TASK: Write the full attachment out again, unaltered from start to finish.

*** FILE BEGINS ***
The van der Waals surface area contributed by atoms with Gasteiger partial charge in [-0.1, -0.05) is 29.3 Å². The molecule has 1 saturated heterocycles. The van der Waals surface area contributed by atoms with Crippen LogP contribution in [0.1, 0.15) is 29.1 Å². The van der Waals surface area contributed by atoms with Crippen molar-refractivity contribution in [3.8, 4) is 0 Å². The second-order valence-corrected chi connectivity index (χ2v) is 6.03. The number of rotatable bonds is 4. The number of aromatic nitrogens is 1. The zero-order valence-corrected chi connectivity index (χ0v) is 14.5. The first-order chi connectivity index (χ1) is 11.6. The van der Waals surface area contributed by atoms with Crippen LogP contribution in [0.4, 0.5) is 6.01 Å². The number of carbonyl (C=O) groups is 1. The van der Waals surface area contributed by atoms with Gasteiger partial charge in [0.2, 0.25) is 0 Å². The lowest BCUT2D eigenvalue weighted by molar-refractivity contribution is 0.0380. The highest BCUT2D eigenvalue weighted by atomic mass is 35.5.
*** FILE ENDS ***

The van der Waals surface area contributed by atoms with Gasteiger partial charge in [-0.1, -0.05) is 29.3 Å². The molecule has 1 saturated heterocycles. The van der Waals surface area contributed by atoms with Crippen LogP contribution in [0.1, 0.15) is 29.1 Å². The van der Waals surface area contributed by atoms with Crippen molar-refractivity contribution in [3.8, 4) is 0 Å². The second-order valence-corrected chi connectivity index (χ2v) is 6.03. The number of rotatable bonds is 4. The number of aromatic nitrogens is 1. The zero-order valence-corrected chi connectivity index (χ0v) is 14.5. The first-order chi connectivity index (χ1) is 11.6. The van der Waals surface area contributed by atoms with Crippen LogP contribution in [0.4, 0.5) is 6.01 Å². The number of carbonyl (C=O) groups is 1. The van der Waals surface area contributed by atoms with Gasteiger partial charge in [0.2, 0.25) is 0 Å². The lowest BCUT2D eigenvalue weighted by molar-refractivity contribution is 0.0380. The highest BCUT2D eigenvalue weighted by atomic mass is 35.5.